For those who believe that it’s only people who come into their lives for a reason, here is a story that is going to change that perspective. A woman from Madison, Wisconsin, is indebted to her dog, and the reason will leave you amazed.
Stephanie Herfel, 53, adopted a Siberian husky named Sierra from her son in 2011 as he was being deployed overseas.
She credits the dog for saving her life, as the adorable pooch was able to detect symptoms of cancer in her not once, not twice, but a total of three times.
She told the Journal Sentinel: “I owe my life to that dog. She’s really been a godsend to me. She has never been wrong.”
Mommy I'm happy 😊 your home with my daddy. I love my name – Sierra Belle Herfel!!
It all began in 2013 when Herfel started experiencing severe pain in her abdomen.
Sierra sensed that there was something wrong with her owner and began acting strangely.
“She put her nose on my lower belly and sniffed so intently that I thought I spilled something on my clothes. She did it a second and then a third time. After the third time, Sierra went and hid. I mean hid!” Herfel explained.
Herfel decided to seek the advice of a doctor, who diagnosed it as an ovarian cyst and prescribed some painkillers.
But her dog knew better. When she was back home, Sierra again behaved weirdly by curling up in a ball and hiding in the back of the closet.
“To see her become so afraid was spooky in its own right. So I made an appointment with a gynecologist and in a matter of weeks and some blood work with an ultrasound, on 11-11-13 I was sitting in the gynecology oncologist room in shock that I had cancer,” Stephanie said.
Three weeks later, she received a diagnosis: it was stage 3C ovarian cancer.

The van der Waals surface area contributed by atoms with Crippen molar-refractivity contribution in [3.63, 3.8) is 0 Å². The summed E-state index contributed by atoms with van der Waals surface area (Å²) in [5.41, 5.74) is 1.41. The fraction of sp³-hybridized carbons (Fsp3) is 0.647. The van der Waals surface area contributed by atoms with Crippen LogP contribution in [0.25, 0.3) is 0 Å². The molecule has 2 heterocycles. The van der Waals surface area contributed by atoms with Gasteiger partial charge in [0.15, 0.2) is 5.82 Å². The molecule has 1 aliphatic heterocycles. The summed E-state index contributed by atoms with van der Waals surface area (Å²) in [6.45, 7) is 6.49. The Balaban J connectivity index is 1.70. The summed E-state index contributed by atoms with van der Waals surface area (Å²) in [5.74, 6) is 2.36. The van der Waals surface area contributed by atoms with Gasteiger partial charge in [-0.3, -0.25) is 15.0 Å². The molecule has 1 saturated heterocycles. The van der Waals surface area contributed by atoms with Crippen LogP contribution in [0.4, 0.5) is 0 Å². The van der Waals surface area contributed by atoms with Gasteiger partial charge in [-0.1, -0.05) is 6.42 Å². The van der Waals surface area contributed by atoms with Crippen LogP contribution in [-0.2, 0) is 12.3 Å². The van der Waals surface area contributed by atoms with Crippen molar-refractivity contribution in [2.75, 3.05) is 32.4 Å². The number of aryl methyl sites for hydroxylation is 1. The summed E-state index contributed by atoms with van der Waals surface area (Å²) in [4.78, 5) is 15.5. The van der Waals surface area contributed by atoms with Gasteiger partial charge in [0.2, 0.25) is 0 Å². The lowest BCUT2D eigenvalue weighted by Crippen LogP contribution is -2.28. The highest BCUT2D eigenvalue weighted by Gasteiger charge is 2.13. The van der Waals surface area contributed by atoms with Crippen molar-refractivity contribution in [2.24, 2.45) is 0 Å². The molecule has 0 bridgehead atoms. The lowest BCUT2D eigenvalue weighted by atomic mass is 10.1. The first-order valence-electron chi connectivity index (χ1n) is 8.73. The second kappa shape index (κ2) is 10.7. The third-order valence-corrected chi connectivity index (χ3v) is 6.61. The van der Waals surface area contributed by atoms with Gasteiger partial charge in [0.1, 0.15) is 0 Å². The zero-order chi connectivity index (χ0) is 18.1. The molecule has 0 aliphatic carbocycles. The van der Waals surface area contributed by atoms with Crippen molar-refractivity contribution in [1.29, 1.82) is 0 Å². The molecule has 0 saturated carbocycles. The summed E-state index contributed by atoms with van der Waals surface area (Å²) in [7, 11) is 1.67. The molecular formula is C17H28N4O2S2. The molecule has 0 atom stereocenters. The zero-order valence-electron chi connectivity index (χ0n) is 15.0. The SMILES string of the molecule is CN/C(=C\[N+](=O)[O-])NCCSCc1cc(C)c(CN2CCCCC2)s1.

Herfel then underwent a full hysterectomy, had her spleen removed, and was administered chemotherapy.
Sierra would go on to prove that detecting the symptoms of her owner’s cancer was not a game of guesswork.
In 2015 and 2016, the dog exhibited the same kind of behavior, only for the doctors to discover that Herfel’s cancer had returned.
Herfel was then treated for her liver in 2015, and then in her pelvic area the following year.
“It’s almost like the dog knows something is going on and is scared. The dog didn’t want to be near her,” Ashley Wagner, executive director of the Wisconsin Ovarian Cancer Alliance, said.
Friends, Family, Loved Ones,My interview on Pickler&Ben will air on Friday, January 11. THIS FRIDAY. Whoop Whoop!!…
Dr. David Kushner, Herfel’s primary oncologist, affirmed that the dog’s reactions were not by chance. Certain breeds have the ability to detect various types of cancer with an astonishing accuracy of over 98 percent.
The husky’s guesses were not limited to just her owner. She reacted in the same manner when Herfel was visited by one of her friends battling ovarian cancer.
The dog also went into hiding when a worker had arrived at her house on a kitchen remodeling job.
In a post on Facebook, the owner wrote: “Her spirit does not just reflect with me; she smelled the location of a friends tumor as well. She is respectful of her role in our family and anyone who comes around. Yes…she is spoiled!”
On our way home!! I cannot express my gratitude for these opportunities that are being made available to us while we…
Herfel is now cancer-free, and even though there’s a risk of cancer returning for the fourth time, she remains upbeat.
“There are things that are coming out new every day. That’s how I live my life.”
She added, “I’m going to do the best thing I can do at the time until the next best thing comes along.”
To give Sierra all the credit she deserves for the special role she played in saving her life, Herfel plans to write a book.
“I just feel like my story can let people think about their animals and think, ‘Wow, my animal did this when I got diagnosed.’ Just to give the animals credit that they are pretty smart,” she said.
Imagine what more these creatures might be capable of if they have the ability to detect cancer.
But Sierra isn’t the only dog who can smell her owner’s illness. According to PBS, dogs possess up to 300 million olfactory receptors in their noses, compared to the 6 million is us, humans. This system helps dogs detect odors given off by cancer cells called volatile organic compounds.
Nevertheless, Kudos to Sierra for her accurate diagnosis.
Watch the video below:
This amazing dog saved her owner's life three times!🐶❤️😭
由 Pickler & Ben 发布于 2019年1月22日周二